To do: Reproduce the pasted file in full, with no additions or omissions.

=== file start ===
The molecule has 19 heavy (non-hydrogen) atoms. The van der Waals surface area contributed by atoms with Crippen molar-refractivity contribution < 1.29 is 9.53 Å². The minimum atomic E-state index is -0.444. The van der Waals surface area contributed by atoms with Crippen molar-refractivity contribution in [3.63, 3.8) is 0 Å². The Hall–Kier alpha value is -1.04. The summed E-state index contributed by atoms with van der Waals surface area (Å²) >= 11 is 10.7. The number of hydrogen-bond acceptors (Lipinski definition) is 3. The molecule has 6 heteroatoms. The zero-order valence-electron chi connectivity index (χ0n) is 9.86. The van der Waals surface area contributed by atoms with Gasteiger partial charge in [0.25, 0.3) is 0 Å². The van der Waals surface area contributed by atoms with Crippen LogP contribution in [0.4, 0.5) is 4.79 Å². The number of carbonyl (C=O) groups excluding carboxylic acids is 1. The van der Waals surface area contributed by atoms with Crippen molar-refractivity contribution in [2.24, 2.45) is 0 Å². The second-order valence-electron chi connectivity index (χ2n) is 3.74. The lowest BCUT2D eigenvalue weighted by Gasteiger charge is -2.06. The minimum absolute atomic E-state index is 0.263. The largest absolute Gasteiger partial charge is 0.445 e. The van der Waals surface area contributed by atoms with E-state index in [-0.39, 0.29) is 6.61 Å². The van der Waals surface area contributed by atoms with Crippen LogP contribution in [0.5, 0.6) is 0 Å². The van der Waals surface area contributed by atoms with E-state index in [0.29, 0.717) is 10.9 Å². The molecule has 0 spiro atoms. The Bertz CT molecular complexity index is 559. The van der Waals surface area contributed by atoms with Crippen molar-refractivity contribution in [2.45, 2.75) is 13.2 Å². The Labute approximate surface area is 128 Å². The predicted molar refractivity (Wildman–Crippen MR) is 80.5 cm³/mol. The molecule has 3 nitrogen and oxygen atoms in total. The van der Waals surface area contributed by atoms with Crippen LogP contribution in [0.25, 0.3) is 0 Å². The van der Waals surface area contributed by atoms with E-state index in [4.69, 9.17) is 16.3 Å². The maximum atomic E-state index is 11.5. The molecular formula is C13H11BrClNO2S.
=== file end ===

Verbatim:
The molecule has 19 heavy (non-hydrogen) atoms. The van der Waals surface area contributed by atoms with Crippen molar-refractivity contribution < 1.29 is 9.53 Å². The minimum atomic E-state index is -0.444. The van der Waals surface area contributed by atoms with Crippen molar-refractivity contribution in [3.63, 3.8) is 0 Å². The Hall–Kier alpha value is -1.04. The summed E-state index contributed by atoms with van der Waals surface area (Å²) >= 11 is 10.7. The number of hydrogen-bond acceptors (Lipinski definition) is 3. The molecule has 6 heteroatoms. The zero-order valence-electron chi connectivity index (χ0n) is 9.86. The van der Waals surface area contributed by atoms with Gasteiger partial charge in [0.25, 0.3) is 0 Å². The van der Waals surface area contributed by atoms with Crippen LogP contribution in [0.4, 0.5) is 4.79 Å². The number of carbonyl (C=O) groups excluding carboxylic acids is 1. The van der Waals surface area contributed by atoms with Crippen molar-refractivity contribution in [2.24, 2.45) is 0 Å². The second-order valence-electron chi connectivity index (χ2n) is 3.74. The lowest BCUT2D eigenvalue weighted by Gasteiger charge is -2.06. The minimum absolute atomic E-state index is 0.263. The largest absolute Gasteiger partial charge is 0.445 e. The van der Waals surface area contributed by atoms with E-state index in [-0.39, 0.29) is 6.61 Å². The van der Waals surface area contributed by atoms with Crippen LogP contribution in [0.5, 0.6) is 0 Å². The van der Waals surface area contributed by atoms with E-state index in [0.29, 0.717) is 10.9 Å². The molecule has 0 spiro atoms. The Bertz CT molecular complexity index is 559. The van der Waals surface area contributed by atoms with Crippen molar-refractivity contribution in [2.45, 2.75) is 13.2 Å². The Labute approximate surface area is 128 Å². The predicted molar refractivity (Wildman–Crippen MR) is 80.5 cm³/mol. The molecule has 3 nitrogen and oxygen atoms in total. The van der Waals surface area contributed by atoms with Crippen LogP contribution in [0.25, 0.3) is 0 Å². The van der Waals surface area contributed by atoms with E-state index in [4.69, 9.17) is 16.3 Å². The maximum atomic E-state index is 11.5. The molecular formula is C13H11BrClNO2S.